POLITICS

White women slow to rally behind Romney

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Photo - (L-R) Ellen Herzfelder, Rep. Sandy Adams (R-FL), former Lt. Governor Kerry Healey, Rep. Ileana Ros-Lehtinen (R-FL), Sharon Kingman and RNC Co-Chair Sharon Day pose for pictures before getting on the bus during the Women for Mitt kick-off of a "Stronger Middle Class" bus tour. (Getty Images)
(L-R) Ellen Herzfelder, Rep. Sandy Adams (R-FL), former Lt. Governor Kerry Healey, Rep. Ileana Ros-Lehtinen (R-FL), Sharon Kingman and RNC Co-Chair Sharon Day pose for pictures before getting on the bus during the Women for Mitt kick-off of a "Stronger Middle Class" bus tour. (Getty Images)
Politics,Local,Virginia,Steve Contorno

President Obama's standing with white females has not improved even as his party has spent much of 2012 attacking Republicans as out of touch on women's issues.

But Democrats' rhetoric about a "war on women" has created doubt in the minds of white women about supporting the Republican ticket, hurting presidential nominee Mitt Romney with a demographic he must win.

Obama took 46 percent of the vote from white women in 2008, nearly identical to the 47 percent he registered in a recent Pew Research Center poll. But while Republican presidential candidate Sen. John McCain won white women in 2008 with 53 percent, Romney is polling 8 points lowers and is now behind Obama.

White women vote (in percentages):
State: Obama 2008, Obama 2012, McCain 2008, Romney 2012  
Virginia: 40, 41, 59, 54
Ohio: 47, 45, 52, 49
Florida: 42, 41, 57, 53
Colorado: 52, 49, 46, 47
Wisconsin: 57, 51, 43, 45
Nationwide: 46, 47, 53, 45
Sources: Quinnipiac University/The New York Times/CBS News polls, CNN 2008 exit polls, Pew Research Center

It's a stark reality for Romney, who needs suburban women in his camp to offset Obama's lock on black voters and overwhelming support among Hispanics.

"It's possible that by election that vote will look very similar to 2008," said Kyle Kondik, political analyst at the University of Virginia Center for Politics. "But getting to 2008 numbers doesn't do it for Romney."

In swing states, Obama's attempts to rally women around social issues have received mixed results. In Virginia and Florida, Romney still leads Obama among white women but has seen a drop off in support, while in Colorado and Wisconsin, he has actually picked up votes, according to recent Quinnipiac University surveys and 2008 exit polls. In Ohio, the gap between Obama and Romney is virtually unchanged.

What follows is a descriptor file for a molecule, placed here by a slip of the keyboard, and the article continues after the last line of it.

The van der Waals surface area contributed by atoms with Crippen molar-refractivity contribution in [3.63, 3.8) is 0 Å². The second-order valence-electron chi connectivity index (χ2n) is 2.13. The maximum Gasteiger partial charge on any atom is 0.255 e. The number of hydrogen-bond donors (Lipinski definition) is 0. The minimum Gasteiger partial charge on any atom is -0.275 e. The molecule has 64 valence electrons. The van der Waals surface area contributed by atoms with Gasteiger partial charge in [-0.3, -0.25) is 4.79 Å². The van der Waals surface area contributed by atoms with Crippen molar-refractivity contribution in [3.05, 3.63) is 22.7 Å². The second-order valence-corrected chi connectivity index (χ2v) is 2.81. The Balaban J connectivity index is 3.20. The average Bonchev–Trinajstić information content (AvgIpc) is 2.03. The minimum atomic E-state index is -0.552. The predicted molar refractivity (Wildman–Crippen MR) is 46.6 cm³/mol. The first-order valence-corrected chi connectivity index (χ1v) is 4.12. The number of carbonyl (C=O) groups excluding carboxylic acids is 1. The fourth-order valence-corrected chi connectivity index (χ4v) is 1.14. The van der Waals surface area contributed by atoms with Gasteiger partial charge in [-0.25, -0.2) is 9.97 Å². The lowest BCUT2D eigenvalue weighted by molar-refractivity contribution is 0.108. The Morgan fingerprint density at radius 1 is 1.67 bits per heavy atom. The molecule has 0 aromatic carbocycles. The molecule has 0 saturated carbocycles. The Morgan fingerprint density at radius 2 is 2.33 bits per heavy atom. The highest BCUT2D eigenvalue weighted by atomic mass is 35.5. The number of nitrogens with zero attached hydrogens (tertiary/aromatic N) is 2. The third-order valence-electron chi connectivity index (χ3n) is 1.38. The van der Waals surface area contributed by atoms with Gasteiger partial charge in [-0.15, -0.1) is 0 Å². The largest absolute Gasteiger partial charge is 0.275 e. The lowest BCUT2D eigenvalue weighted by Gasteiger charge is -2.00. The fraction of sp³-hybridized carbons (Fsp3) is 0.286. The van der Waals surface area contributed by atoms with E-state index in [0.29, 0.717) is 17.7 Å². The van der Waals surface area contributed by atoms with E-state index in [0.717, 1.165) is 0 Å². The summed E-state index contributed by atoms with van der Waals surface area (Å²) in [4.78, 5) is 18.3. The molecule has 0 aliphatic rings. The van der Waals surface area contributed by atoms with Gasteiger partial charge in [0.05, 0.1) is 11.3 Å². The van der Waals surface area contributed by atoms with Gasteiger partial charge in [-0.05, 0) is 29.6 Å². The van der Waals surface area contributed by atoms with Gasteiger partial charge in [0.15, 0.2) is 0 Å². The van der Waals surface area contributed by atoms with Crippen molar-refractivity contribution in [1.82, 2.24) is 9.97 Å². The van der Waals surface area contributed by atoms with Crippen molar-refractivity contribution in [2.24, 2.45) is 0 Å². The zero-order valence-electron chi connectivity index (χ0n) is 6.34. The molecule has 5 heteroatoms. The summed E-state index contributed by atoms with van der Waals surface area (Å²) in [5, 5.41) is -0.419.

Across those five battlegrounds, Obama has either not seen a change or he has fallen out of favor with many white women. It's a fact Republicans think they can build on going into the final stretch of the campaign.

"I like our chances knowing that versus the million and one hurdles that the McCain-Palin team faced in 2008," said Pete Snyder, who is leading the Republican Party's coordinated campaign efforts in Virginia. "If the challenge here is just up the ante a little bit more with white women and that's the path to the presidency, I like that as an issue for the next six weeks."

Calls to the Obama campaign were not returned.

For months, Democrats have relied on social issues to energize their base and attack Romney. Obama gave Georgetown law student-turned women's health advocate Sandra Fluke a prominent role in the Democratic convention while blasting Republicans for backing an across-the-board ban on abortions at their own gathering.

That has fueled a large gender gap between Obama and Romney. Among all women, Obama is up 56 to 37. But among suburban white women in states like Virginia, the result has been more to lessen enthusiasm for Romney than to inspire support for Obama.

"In statewide races, suburban white woman in the near end and other D.C. area exurbs are sensitive to those issues," said Karen Hult, a political science professor at Virginia Tech. "Suburban white women, middle class and higher are going to be paying attention first to jobs but also contraception and education at all levels."

scontorno@washingtonexaminer.com

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